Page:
I spend a lot of time thinking about education and opportunity. I love the idea that education can unlock an excitement for reading a new adventure story, a love of the tuba, or the idea of a whole new career.
Coding, with its problem-solving capability and the allure of becoming the next great video game designer, is a career path that many of our children don’t know exists. As I think about learning to code, I realize that it’s something that I want for my daughter — maybe not that she be the next-gen Halo creator, but that she ‘gets’ how things work in today’s electronic world.
Knowing that, I started looking at what a good coder needs to know, what skills coding requires. In other words, what does my daughter need to know to code?
To figure this out, I checked out what coders themselves have to say about coding. Here are some of the highlights:
- The brain behind DIYGenius.com “thinks of coding as applied math and sciences.”
- The lead engineer and co-founder of the location-based app GonnaBe thinks the value of coding is learning how to use data to drive decisions.
- And, Forbes picked up a piece that originated on Quora by a self-proclaimed geek that says that one of the five prongs of becoming an expert in computer programming is understanding people.
And, one thought from someone who hires coders: Of the five skills that all programmers must master, two are problem solving and critical thinking.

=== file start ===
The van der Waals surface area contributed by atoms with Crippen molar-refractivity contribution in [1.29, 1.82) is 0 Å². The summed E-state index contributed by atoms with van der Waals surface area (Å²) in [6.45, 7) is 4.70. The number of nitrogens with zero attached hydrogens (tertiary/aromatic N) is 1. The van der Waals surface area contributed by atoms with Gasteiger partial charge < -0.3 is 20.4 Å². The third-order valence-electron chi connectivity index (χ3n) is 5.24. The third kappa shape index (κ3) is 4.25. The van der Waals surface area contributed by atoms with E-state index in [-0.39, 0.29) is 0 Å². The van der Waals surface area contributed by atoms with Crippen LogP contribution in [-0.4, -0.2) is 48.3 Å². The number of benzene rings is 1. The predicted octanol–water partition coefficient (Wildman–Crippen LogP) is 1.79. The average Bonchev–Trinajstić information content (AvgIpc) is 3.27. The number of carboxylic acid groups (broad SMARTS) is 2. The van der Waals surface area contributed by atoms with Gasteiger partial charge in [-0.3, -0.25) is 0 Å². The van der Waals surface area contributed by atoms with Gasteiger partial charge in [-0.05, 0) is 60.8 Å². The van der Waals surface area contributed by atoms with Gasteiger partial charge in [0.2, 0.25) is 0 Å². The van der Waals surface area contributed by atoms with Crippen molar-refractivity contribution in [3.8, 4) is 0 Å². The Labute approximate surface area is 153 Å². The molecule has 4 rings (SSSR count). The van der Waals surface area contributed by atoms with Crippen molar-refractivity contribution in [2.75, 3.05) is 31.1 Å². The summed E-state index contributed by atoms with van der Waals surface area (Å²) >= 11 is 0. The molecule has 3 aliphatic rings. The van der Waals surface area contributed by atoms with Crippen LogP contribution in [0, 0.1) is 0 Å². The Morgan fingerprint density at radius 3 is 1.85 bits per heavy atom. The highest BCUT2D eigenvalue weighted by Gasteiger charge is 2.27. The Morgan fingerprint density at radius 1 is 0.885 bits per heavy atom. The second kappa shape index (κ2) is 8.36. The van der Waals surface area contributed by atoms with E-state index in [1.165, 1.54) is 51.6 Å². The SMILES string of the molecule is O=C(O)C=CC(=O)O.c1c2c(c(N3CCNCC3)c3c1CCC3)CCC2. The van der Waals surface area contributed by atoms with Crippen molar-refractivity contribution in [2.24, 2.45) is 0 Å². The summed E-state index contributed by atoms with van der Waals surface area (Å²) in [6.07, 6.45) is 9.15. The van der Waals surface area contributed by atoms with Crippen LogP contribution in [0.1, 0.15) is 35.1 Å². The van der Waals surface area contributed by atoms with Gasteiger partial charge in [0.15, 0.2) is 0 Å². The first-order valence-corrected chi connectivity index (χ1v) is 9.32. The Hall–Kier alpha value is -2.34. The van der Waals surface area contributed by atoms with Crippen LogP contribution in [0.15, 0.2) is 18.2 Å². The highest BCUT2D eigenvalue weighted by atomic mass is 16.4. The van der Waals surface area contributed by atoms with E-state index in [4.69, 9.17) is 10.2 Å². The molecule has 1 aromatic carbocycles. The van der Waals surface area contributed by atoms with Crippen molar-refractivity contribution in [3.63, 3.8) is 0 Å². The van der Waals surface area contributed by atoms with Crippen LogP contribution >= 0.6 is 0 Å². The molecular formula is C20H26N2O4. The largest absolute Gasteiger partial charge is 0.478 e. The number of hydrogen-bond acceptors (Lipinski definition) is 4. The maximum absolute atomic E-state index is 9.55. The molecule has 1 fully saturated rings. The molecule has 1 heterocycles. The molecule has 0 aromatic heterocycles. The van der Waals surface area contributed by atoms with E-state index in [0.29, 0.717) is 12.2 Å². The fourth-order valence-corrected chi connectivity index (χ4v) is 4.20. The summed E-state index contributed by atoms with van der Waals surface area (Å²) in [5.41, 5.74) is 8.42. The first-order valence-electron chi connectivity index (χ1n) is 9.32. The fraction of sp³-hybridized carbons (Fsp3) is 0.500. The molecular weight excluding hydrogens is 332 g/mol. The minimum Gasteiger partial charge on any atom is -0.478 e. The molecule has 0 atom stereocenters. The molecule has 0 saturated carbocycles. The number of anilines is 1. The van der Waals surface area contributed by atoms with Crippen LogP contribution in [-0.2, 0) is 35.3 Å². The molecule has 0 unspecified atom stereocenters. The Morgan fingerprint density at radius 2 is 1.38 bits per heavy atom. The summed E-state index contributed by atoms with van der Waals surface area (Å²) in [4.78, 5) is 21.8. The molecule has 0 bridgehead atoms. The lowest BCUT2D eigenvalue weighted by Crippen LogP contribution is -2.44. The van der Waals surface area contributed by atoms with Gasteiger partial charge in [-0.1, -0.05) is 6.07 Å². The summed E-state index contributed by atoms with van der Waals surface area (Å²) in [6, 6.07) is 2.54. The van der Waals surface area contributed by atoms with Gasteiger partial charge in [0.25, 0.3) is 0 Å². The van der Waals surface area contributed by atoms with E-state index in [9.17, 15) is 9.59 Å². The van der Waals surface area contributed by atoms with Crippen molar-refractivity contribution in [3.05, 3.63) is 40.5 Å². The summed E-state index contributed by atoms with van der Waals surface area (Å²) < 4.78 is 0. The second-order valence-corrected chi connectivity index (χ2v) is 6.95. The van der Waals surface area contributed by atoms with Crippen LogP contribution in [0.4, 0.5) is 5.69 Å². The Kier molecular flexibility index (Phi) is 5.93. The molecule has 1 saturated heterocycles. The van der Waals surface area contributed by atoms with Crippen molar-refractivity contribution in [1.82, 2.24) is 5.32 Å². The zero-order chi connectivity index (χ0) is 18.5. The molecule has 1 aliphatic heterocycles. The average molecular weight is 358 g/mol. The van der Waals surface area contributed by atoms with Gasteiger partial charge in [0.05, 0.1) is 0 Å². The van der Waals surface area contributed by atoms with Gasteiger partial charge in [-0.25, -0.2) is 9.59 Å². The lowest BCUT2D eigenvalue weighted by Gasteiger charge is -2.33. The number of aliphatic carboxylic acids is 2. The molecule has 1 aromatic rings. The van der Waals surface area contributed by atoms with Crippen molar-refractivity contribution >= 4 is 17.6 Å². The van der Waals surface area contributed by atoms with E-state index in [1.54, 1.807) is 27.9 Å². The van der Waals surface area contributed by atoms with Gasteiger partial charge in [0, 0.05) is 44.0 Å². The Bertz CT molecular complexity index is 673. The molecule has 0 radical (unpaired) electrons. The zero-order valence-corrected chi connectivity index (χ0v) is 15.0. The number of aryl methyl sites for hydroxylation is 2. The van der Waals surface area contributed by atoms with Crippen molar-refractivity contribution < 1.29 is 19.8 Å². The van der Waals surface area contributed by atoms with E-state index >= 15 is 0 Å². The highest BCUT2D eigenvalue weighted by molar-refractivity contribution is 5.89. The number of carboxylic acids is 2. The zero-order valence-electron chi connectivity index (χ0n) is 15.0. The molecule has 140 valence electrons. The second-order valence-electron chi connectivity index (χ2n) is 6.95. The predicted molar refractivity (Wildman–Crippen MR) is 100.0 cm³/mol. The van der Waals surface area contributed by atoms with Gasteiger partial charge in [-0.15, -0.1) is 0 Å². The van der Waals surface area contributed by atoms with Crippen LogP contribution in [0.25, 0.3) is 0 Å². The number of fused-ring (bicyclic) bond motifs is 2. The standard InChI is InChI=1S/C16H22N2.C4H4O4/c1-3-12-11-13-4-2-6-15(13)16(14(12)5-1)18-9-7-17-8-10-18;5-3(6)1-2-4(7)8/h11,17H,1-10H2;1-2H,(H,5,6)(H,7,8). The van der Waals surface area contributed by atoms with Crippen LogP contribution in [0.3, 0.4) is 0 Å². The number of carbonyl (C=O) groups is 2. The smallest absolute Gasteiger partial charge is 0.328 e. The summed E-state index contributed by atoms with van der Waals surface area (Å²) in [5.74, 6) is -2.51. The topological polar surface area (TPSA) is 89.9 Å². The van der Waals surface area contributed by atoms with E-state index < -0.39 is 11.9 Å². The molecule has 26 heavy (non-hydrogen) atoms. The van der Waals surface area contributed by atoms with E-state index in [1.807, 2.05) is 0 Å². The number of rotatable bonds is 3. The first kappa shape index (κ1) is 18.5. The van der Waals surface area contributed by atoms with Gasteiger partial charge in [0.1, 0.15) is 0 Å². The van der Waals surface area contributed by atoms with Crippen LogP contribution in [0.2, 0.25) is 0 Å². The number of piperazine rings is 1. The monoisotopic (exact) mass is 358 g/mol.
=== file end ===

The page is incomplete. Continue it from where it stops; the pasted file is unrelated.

Applied math, applied science, engaging with people, and solving problems. These are some of the building blocks to becoming a great coder. And, here’s where I am a lucky parent. My daughter is currently building the foundation of that block tower. I know that she will be prepared to solve complex problems (and to help me finally win Ms. PacMan) because she is in a quality pre-K program.
Without such a strong start both academically and socially and emotionally, coding becomes out of reach. And, with it, that new career path. I’m thankful that my daughter has had access to quality early childhood education; every child in Arkansas deserves that same chance.
Pre-K does something else, too. By boosting early literacy and Kindergarten readiness for those who need it the most, we have the potential to change the face of coding – to make it more diverse and more representative of our population. By providing the opportunity to learn to every child regardless of family income or location, we give them the foundation to solve problems, to think critically, to look at problems and think up solutions that only their unique point of view could conjure.
Let’s show all Arkansans that we are serious about unlocking this career path. Let’s get serious about making pre-K a priority.